Amy McGregor-Radin

Bold and refreshing white line woodcuts

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Spring 2019 Exhibit Location #35

Pine Ridge Artists at St Paul's  
1135 Walnut St.
There are multiple artists at this location; see list

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When I go about my travels---daily or otherwise---I am often drawn to a scene, view of the horizon, or particular angle of an object. These are my favorite things to capture using white line woodcuts, in part as a way of investigating and memorizing them for myself. Recently, I have been pushing the boundaries of the traditional white line woodcuts with out-sized items and unusual perspectives. I enjoy experimenting with this hand-printing technique and relish the freedom to play with wood, color and shapes this method allows.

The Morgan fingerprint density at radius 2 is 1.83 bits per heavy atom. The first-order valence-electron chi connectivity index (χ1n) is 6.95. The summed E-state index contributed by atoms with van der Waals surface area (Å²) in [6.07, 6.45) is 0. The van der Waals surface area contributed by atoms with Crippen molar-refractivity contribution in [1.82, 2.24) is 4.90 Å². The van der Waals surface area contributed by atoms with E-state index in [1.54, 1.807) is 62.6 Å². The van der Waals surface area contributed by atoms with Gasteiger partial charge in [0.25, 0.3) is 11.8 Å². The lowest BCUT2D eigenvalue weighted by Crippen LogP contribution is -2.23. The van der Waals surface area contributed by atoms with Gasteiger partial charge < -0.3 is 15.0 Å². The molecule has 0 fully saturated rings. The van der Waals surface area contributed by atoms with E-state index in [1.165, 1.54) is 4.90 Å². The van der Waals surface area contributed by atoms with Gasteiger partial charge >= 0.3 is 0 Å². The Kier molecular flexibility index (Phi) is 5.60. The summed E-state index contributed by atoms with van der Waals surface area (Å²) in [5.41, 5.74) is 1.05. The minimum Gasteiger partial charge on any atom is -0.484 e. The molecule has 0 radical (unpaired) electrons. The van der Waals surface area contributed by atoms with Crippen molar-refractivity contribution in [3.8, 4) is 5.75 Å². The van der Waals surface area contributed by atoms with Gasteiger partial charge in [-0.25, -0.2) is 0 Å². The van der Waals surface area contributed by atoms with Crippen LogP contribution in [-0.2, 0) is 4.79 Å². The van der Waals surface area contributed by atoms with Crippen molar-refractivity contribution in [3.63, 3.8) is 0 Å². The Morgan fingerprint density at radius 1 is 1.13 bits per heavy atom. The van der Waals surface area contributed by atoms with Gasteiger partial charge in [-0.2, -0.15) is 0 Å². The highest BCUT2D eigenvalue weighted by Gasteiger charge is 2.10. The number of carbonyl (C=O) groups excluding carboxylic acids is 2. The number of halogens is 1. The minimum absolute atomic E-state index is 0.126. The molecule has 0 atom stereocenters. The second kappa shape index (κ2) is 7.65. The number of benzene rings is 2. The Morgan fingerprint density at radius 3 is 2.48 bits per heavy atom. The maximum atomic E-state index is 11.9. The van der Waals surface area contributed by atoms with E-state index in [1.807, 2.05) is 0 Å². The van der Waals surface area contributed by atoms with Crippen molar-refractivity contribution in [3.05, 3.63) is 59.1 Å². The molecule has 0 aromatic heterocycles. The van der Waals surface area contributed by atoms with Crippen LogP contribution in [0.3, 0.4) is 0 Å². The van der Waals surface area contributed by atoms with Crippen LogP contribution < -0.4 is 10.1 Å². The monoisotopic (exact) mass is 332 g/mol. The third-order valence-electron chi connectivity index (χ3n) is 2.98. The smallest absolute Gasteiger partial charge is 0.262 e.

I have been creating white line woodcuts, also known as Provincetown prints, since 2002 after being inspired to learn the technique by an exhibit at The Museum of Fine Arts in Boston. Devised by Provincetown artists in the early 1900’s, the white line method involves incising wood with a design, hand-painting each shape on the board, and transferring the color to paper using a traditional printer’s baren or other tool to create pressure. While a given design can be printed many times over, each print is done individually and is unique.


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